"My name is Wesley Norris; I was born a slave on the plantation of George Parke Custis; after the death of Mr. Custis, Gen. Lee, who had been made executor of the estate, assumed control of the slaves, in number about seventy; it was the general impression among the slaves of Mr. Custis that on his death they should be forever free; in fact this statement had been made to them by Mr. C. years before; at his death we were informed by Gen. Lee that by the conditions of the will we must remain slaves for five years; I remained with Gen. Lee for about seven­teen months, when my sister Mary, a cousin of ours, and I determined to run away, which we did in the year 1859; we had already reached Westminster, in Maryland, on our way to the North, when we were apprehended and thrown into prison, and Gen. Lee notified of our arrest; we remained in prison fifteen days, when we were sent back to Arlington; we were immediately taken before Gen. Lee, who demanded the reason why we ran away; we frankly told him that we considered ourselves free; he then told us he would teach us a lesson we never would forget; he then ordered us to the barn, where, in his presence, we were tied firmly to posts by a Mr. Gwin, our overseer, who was ordered by Gen. Lee to strip us to the waist and give us fifty lashes each, excepting my sister, who received but twenty; we were accordingly stripped to the skin by the overseer, who, however, had sufficient humanity to decline whipping us; accordingly Dick Williams, a county constable, was called in, who gave us the number of lashes ordered; Gen. Lee, in the meantime, stood by, and frequently enjoined Williams to 'lay it on well,' an injunction which he did not fail to heed; not satisfied with simply lacerating our naked flesh, Gen. Lee then ordered the overseer to thoroughly wash our backs with brine, which was done. After this my cousin and myself were sent to Hanover.

Mr. Norris’ account though descriptive doesn’t really express what is was like to have salt or brine put in your open wounds. Being a victim he probably would not like to describe his own behavior. I am not exactly an expert on torture and its psychological impact on its victims. The following historical record gives a very accurate description.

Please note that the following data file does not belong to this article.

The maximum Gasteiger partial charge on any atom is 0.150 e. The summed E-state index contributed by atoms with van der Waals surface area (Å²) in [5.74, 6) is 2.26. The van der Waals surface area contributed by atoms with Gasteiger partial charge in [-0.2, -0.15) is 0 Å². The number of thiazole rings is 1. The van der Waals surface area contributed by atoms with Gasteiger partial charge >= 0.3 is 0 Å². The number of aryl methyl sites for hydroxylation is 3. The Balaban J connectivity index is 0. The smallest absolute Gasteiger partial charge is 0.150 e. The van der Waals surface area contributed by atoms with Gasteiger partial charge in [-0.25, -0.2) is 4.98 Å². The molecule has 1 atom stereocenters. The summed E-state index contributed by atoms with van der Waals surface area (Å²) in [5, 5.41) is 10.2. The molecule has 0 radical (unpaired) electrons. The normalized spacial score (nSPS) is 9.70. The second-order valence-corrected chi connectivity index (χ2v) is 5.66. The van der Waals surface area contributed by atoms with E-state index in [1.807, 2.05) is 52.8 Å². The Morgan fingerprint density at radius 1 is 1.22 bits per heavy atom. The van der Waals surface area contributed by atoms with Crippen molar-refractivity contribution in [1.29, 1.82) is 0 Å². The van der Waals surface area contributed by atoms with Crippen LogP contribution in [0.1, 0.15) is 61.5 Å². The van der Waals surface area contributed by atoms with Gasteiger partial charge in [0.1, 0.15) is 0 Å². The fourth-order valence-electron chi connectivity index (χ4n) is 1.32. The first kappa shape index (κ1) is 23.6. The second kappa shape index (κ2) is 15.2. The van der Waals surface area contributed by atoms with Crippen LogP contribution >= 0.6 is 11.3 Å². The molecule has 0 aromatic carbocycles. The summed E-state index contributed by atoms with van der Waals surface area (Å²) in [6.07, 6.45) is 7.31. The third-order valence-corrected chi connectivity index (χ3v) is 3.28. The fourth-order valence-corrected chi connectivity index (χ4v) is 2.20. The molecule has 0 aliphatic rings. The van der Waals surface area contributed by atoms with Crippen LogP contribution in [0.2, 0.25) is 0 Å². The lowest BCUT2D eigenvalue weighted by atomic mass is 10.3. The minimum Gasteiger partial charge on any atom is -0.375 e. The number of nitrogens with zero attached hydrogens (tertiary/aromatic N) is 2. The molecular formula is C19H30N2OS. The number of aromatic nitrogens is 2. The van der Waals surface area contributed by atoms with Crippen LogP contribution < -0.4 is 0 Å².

An Eye Witness Account of a Slave Whipping Using Salt

“This white man was whipping him and the blood was all over this nigger and he was saying "o, master, o, master, I pray you not to hit me any more. Oh, Lordy, oh, Lordy, has mercy on me. Master, please has mercy on me, please has mercy." But this man wouldn't stop a minute and spits tobacco juice and cuss him and then starts in whip­ping him again. This nigger was jumping around on the ground all tied up, just like a chicken when you chops his head off when this man was whipping him and when the white folks would stop awhile this nigger would lay there and roll from side to side and beg for mercy.

I runs off a good piece when this white folks started whipping him and stopped and looks back at him, I was so scared that I just stood there and watched him till he quit. Then he tells some of the slaves to wash him off and put salt in the cut places and he stood there to watch them to see that they did. He was chewing his tobacco, spitting and cussing that nigger and when they gets him washed off and puts salt in the raw places he sure did scream and groan.

But when he groaned they just keeping putting the salt in to the wounds on his poor old beat up body.

The first thing that I know my father was patting me on the back and said, "Honey, you better run along home now," and I sure did and I didn't go back over there any more. That was the only slave I ever saw get a whipping.”
This is quoted on page 147 in the book, “An Empire for Slavery: The Peculiar Institution in Texas, 1821-1865.” It is an account of whipping by a white women remembering a childhood experience. The primary reference is Am. Slave, Supp., Ser. 2, IV, 1120-21, (Mollie Dawson). This book in the same section has the description of whippings and its use in slave life. The author Randolph B. Campbell is a professor at the University of North Texas. The book is published by the Louisiana State University Press, Baton Rouge 70893 and is available in paperback.

I enclose this text to let the reader know what it would be like to be whipped and then have salt put in the wound. Whipping is painful enough. Imagine the burning of salt in an open raw wound, it must have been like the fires of hell.